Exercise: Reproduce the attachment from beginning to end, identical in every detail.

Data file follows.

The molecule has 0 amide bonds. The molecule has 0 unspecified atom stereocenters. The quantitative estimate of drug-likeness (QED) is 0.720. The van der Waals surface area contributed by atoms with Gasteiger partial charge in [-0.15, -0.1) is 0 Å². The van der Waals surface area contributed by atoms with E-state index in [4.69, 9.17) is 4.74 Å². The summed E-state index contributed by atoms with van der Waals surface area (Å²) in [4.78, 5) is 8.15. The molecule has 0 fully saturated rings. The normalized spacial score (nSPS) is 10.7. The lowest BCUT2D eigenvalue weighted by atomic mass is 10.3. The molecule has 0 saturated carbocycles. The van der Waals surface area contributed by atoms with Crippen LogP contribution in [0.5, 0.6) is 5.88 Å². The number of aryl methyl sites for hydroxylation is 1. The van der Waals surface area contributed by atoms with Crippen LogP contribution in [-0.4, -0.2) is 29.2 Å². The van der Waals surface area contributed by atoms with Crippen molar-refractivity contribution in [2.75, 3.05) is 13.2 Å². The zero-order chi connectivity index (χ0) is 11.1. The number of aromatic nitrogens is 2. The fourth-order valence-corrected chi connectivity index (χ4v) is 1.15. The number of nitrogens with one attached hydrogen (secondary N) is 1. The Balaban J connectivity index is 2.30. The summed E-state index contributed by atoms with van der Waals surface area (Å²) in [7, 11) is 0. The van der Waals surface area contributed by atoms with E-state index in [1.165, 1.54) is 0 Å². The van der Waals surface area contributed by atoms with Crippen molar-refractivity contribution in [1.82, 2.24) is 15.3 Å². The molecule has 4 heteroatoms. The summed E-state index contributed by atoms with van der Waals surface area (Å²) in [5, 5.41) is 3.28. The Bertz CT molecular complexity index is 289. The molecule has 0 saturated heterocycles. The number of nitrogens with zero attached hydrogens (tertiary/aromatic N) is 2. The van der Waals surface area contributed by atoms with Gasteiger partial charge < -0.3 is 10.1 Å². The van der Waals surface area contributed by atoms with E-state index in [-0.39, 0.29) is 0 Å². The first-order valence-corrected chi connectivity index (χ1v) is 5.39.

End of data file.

The molecule has 0 amide bonds. The molecule has 0 unspecified atom stereocenters. The quantitative estimate of drug-likeness (QED) is 0.720. The van der Waals surface area contributed by atoms with Gasteiger partial charge in [-0.15, -0.1) is 0 Å². The van der Waals surface area contributed by atoms with E-state index in [4.69, 9.17) is 4.74 Å². The summed E-state index contributed by atoms with van der Waals surface area (Å²) in [4.78, 5) is 8.15. The molecule has 0 fully saturated rings. The normalized spacial score (nSPS) is 10.7. The lowest BCUT2D eigenvalue weighted by atomic mass is 10.3. The molecule has 0 saturated carbocycles. The van der Waals surface area contributed by atoms with Crippen LogP contribution in [0.5, 0.6) is 5.88 Å². The number of aryl methyl sites for hydroxylation is 1. The van der Waals surface area contributed by atoms with Crippen LogP contribution in [-0.4, -0.2) is 29.2 Å². The van der Waals surface area contributed by atoms with Crippen molar-refractivity contribution in [2.75, 3.05) is 13.2 Å². The zero-order chi connectivity index (χ0) is 11.1. The number of aromatic nitrogens is 2. The fourth-order valence-corrected chi connectivity index (χ4v) is 1.15. The number of nitrogens with one attached hydrogen (secondary N) is 1. The Balaban J connectivity index is 2.30. The summed E-state index contributed by atoms with van der Waals surface area (Å²) in [7, 11) is 0. The van der Waals surface area contributed by atoms with E-state index in [1.165, 1.54) is 0 Å². The van der Waals surface area contributed by atoms with Crippen molar-refractivity contribution in [1.82, 2.24) is 15.3 Å². The molecule has 4 heteroatoms. The summed E-state index contributed by atoms with van der Waals surface area (Å²) in [5, 5.41) is 3.28. The Bertz CT molecular complexity index is 289. The molecule has 0 saturated heterocycles. The number of nitrogens with zero attached hydrogens (tertiary/aromatic N) is 2. The van der Waals surface area contributed by atoms with Gasteiger partial charge < -0.3 is 10.1 Å². The van der Waals surface area contributed by atoms with E-state index in [-0.39, 0.29) is 0 Å². The first-order valence-corrected chi connectivity index (χ1v) is 5.39.